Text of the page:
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Given the image below, I am trying to find the degrees I need to rotate the curve itself, to get A (x1, y1) to point B (x2, y2). I need this rotation to animate a circle along a path for the web (writing the animations in code).

Image

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    What format do you have the coordinates and circle in? – Zach Saucier Apr 27 at 0:34
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You must know the centerpoint of the circle. Otherwise there's infinite number of possible circles common for A and B.

Think the points as complex numbers A=x1+iY1, B=x2+iY2. In the same way let the centerpoint of the circle be C=x3+iy3

radius B-C = (A-C)exp(iD) where D=the needed rotation from A to B in radians. Thus you calculate (B-C)/(A-C), convert the result to polar form and get the needed angle as the angle of the polar presentation. The result is seen as CCW direction.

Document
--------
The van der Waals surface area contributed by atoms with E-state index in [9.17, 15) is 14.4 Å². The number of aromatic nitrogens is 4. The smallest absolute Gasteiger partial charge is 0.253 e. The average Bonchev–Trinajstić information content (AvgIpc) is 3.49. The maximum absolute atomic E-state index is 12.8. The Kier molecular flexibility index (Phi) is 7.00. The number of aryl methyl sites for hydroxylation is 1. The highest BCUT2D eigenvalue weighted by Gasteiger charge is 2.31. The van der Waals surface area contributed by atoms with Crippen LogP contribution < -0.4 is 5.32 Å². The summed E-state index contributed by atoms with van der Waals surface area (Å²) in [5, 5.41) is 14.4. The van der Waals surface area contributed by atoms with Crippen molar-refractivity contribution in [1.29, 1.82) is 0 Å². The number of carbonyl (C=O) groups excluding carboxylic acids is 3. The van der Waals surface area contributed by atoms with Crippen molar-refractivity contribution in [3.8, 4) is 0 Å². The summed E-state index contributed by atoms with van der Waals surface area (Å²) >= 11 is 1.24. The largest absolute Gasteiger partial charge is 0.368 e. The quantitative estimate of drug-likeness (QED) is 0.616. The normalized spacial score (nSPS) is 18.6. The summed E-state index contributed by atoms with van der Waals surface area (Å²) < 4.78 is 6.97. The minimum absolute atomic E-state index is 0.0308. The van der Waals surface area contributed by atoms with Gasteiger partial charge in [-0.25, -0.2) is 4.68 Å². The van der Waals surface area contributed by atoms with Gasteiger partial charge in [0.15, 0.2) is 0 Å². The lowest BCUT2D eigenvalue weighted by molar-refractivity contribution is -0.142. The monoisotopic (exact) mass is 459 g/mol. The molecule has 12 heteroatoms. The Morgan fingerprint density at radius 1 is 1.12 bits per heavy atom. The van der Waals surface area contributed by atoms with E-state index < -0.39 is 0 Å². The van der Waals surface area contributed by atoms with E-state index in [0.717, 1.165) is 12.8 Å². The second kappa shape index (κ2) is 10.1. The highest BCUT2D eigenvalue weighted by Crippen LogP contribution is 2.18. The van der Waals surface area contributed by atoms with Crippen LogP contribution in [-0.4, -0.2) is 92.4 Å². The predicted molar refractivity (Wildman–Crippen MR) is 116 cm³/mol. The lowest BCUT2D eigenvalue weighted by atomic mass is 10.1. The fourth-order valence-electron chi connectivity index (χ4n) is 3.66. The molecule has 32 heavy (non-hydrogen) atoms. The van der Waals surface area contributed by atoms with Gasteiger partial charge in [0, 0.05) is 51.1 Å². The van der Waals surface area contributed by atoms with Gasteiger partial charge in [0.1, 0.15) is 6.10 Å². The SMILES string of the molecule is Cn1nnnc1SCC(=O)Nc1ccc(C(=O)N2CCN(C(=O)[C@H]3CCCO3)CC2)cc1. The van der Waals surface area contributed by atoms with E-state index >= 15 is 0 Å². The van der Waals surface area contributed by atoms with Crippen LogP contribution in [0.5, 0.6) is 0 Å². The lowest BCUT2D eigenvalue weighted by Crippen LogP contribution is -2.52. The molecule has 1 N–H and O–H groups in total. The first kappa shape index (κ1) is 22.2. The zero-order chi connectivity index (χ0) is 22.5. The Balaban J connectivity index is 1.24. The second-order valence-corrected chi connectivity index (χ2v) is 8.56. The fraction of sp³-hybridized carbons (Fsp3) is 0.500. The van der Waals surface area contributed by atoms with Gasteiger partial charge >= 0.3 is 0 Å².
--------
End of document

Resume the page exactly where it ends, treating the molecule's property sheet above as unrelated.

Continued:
No actual division is needed. As well you convert A-C and B-C both to polar form and subtract the angles to get the difference.

  • I find it simpler to use {sin, cos} but ok – joojaa Apr 27 at 7:58
  • it's subjectively simpler, but the final calculation is the same. Complex numbers do not need help drawings which easily introduce invalid assumptions of the directions and angle sizes. – user287001 Apr 27 at 8:01
  • I agree but the reason i use sin, cos is that i find sin cos more useful in other circumstances so i dont need to carry around 2 separate notations – joojaa Apr 27 at 8:03

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